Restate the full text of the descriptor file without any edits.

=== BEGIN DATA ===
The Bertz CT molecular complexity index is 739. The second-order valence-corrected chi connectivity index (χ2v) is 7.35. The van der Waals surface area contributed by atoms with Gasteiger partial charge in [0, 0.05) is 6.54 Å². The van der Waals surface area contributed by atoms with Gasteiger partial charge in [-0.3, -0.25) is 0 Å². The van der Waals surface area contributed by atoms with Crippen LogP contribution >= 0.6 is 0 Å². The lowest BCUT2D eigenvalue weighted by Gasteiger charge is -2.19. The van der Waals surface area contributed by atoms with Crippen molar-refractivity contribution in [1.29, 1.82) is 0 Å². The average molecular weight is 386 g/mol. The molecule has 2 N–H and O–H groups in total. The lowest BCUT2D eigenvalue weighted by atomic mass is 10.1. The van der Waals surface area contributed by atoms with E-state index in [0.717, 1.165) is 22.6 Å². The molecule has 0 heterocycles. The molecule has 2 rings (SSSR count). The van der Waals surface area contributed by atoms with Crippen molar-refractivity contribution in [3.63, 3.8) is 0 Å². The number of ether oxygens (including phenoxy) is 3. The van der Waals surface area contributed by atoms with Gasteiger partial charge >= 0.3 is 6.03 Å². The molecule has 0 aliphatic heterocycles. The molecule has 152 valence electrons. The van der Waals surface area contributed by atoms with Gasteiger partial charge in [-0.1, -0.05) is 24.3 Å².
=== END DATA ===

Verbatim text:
The Bertz CT molecular complexity index is 739. The second-order valence-corrected chi connectivity index (χ2v) is 7.35. The van der Waals surface area contributed by atoms with Gasteiger partial charge in [0, 0.05) is 6.54 Å². The van der Waals surface area contributed by atoms with Gasteiger partial charge in [-0.3, -0.25) is 0 Å². The van der Waals surface area contributed by atoms with Crippen LogP contribution >= 0.6 is 0 Å². The lowest BCUT2D eigenvalue weighted by Gasteiger charge is -2.19. The van der Waals surface area contributed by atoms with Crippen molar-refractivity contribution in [1.29, 1.82) is 0 Å². The average molecular weight is 386 g/mol. The molecule has 2 N–H and O–H groups in total. The lowest BCUT2D eigenvalue weighted by atomic mass is 10.1. The van der Waals surface area contributed by atoms with E-state index in [0.717, 1.165) is 22.6 Å². The molecule has 0 heterocycles. The molecule has 2 rings (SSSR count). The van der Waals surface area contributed by atoms with Crippen molar-refractivity contribution in [3.63, 3.8) is 0 Å². The number of ether oxygens (including phenoxy) is 3. The van der Waals surface area contributed by atoms with Gasteiger partial charge >= 0.3 is 6.03 Å². The molecule has 0 aliphatic heterocycles. The molecule has 152 valence electrons. The van der Waals surface area contributed by atoms with Gasteiger partial charge in [-0.1, -0.05) is 24.3 Å².